Newspaper "logs" work great in the fireplace. Instead of buying expensive starter logs for the fireplace, roll and tie with string or twine newspapers. To start the fire, place several newspaper logs on the grate, then smaller kindling scraps, then the real wood pieces. I store mine in a large crock right next to the fireplace during winter. Gets rid of the newspaper mess and I can avoid going into the recycling center each week. The newspaper logs don't create a multitude of extra ash, either.

By Ronsan

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Questions

Here are questions related to Making Newspaper Logs.

Question: Making Logs out of Paper

I have been looking for a way to convert junk mail, paper, cardboard, etc. into fuel for my open fire. Having discovered the "paper log / brick makers" on ebay and through other searches and finding them too expensive for my meager income, I wonder if there is an effective way to do this by hand.

The beastie I refer to compresses presoaked waste to squeeze out moisture and turn the paper into a "log" which apparently will burn for up to an hour. If there is a simple way to make a device and I mean simple as this girlie is not much good at DIY (lack of tools and skill). I would love to hear it as I have so far not found any info on the 'net.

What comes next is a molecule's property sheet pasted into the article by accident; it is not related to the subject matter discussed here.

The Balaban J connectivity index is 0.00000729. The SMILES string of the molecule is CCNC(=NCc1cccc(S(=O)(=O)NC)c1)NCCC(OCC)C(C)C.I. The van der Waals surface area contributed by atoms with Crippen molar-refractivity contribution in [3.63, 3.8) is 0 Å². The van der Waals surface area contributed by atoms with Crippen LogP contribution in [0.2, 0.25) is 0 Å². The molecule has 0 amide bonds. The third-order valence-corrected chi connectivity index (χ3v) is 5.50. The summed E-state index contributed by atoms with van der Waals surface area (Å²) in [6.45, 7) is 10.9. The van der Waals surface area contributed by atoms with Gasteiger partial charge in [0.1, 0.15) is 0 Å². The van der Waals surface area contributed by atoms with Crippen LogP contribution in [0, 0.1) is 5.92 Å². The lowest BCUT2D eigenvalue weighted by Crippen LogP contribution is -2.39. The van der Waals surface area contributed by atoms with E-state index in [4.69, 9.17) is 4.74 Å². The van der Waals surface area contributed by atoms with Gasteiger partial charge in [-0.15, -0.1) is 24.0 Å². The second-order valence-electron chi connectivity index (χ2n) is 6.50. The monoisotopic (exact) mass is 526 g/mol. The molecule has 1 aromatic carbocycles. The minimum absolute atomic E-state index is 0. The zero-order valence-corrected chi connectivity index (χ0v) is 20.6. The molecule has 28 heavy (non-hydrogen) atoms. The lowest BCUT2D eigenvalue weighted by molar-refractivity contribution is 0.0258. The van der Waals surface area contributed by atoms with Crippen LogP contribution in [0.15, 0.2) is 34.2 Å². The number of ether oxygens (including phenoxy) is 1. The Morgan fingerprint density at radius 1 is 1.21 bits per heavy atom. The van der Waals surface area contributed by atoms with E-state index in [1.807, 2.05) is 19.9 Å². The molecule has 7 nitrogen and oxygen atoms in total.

Most Recent Answer

By Georgia peach [USA] (Guest Post)02/27/2006

katrina
I use to make my own logs and it was real easy.take your paper and run it under warm water,lay it flat on the cabinet or table,use the next piece to absorb as much water as you can get out of the first one,sort of like paper mache,roll the log as tight as you can get it.hang it on your clothesline and let it dry. it will burn just like wood.once in a while I'd throw a piece of old candle into the middle for the rainey days when it was hard to get the real wood going.I only made my logs from 1 to 2 inches thick as a fir starter but some of them would be at least 4 inches thick.it takes awhile for them to dry out .